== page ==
I’ve ridden quite a bit in the last year. Last October I rode more than 600 km as part of the Great Cycle Challenge (which I will probably do again this year). I rode over 4,500 km in 2018. I climbed more than 41,000 metres. 263 hours in the saddle.
This isn’t a lot for some people, and that’s exactly what I want to write about: Challenging People.
I don’t mean people who are difficult to deal with. I mean people who challenge you to do more/better/faster/longer. I’m surrounded by people who climb hills faster, descend faster, ride further, ride longer. To the extent where when I’ve been for a 90 km ride, or been for a ride where I’ve climbed 1,000 metres, and I tell people about it (which I do like doing because it’s a good source of praise), I don’t really feel like I’ve done anything special. The achievement, something which many would consider to be big (or even impossible), has been completely normalised/trivialised.
I don’t think this is a bad thing – it’s helping me push myself to ride further and faster.
This all came to me when I was listening to a podcast by Adam Spencer (I was riding up the Patrick Joncker Veloway at the time). He was interviewing an ultra-marathoner, Michael Hull, who fell into being an ultra-marathoner partly by accident/serendipity, because he was surrounded by endurance athletes in his teens, and it was the norm. The details might be a bit fuzzy beacuse it’s a long time since I listened to the podcast, but I think it went something like that. There’s a link to the podcast at the bottom of the page.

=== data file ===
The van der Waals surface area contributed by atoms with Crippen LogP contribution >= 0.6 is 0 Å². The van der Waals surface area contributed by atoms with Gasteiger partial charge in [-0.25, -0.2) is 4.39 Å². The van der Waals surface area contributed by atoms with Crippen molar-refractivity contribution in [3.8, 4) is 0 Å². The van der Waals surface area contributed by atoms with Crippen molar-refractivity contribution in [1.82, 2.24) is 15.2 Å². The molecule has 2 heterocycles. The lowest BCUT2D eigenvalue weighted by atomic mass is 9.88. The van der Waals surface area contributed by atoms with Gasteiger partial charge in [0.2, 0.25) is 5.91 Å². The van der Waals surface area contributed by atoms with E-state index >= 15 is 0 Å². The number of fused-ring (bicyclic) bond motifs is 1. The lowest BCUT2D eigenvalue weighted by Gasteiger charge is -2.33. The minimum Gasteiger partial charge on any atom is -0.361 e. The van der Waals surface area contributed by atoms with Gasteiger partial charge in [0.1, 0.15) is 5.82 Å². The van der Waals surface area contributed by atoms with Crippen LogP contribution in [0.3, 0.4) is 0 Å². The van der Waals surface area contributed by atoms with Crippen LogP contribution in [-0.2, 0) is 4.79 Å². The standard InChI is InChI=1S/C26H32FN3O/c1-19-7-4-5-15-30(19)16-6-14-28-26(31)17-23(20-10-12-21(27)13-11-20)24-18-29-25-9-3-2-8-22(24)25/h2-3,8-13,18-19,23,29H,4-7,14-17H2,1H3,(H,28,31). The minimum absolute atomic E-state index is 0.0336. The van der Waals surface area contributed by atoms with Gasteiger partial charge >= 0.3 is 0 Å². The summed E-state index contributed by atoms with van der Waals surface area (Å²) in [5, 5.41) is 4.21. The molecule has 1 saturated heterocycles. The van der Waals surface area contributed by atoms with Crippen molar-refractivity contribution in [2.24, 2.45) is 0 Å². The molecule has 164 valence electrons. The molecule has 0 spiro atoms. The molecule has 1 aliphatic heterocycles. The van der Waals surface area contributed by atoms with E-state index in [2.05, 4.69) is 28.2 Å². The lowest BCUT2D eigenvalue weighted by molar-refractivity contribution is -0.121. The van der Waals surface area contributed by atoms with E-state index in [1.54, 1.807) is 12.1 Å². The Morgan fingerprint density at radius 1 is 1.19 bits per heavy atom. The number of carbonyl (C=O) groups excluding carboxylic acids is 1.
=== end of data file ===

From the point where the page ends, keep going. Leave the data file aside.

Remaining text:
I didn’t surround myself with challenging people intentionally. It just happened, and I’m really glad it did. I’ve challenged myself significantly in the last 12 months, both mentally and physically, and I don’t think I would have had I not had these challenging people in my life.
Now – this has covered the adjective definition of challenging, but there’s also the verb definition. I hope that I’m also challenging people when I talk about what I’ve done. I’m hoping that while I’m telling people about my achievements (and getting a bunch of praise for it), it’s also pushing someone to try something new. Try to ride further than normal. Up a steeper hill than normal.
I think if everyone had challenging people in their life, and spent time challenging people, we’d all achieve more. And achieving feels good.
I wonder how many thousand posts have been written in the last week about what changes people implement in their lives in 2019. They seem to be quite widely derided on Twitter, which I guess shouldn’t surprise me. It’s Twitter after all. A place mostly filled with grumpy, shouty people who complain about everything. But I think it’s a logical time of year to try to implement a major change – especially weight and health related. We’re 357 days away from Christmas, which is traditionally a food and drink heavy time of year. Easter is 15-ish weeks away, which also has some pretty delicious foods. So starting afresh in the new year seems like a good idea, because of the temporal distance to difficult times, and not just because it’s an arbitrary “we’re now in this spot in our orbit around the sun so I’m going to change…this time for sure”.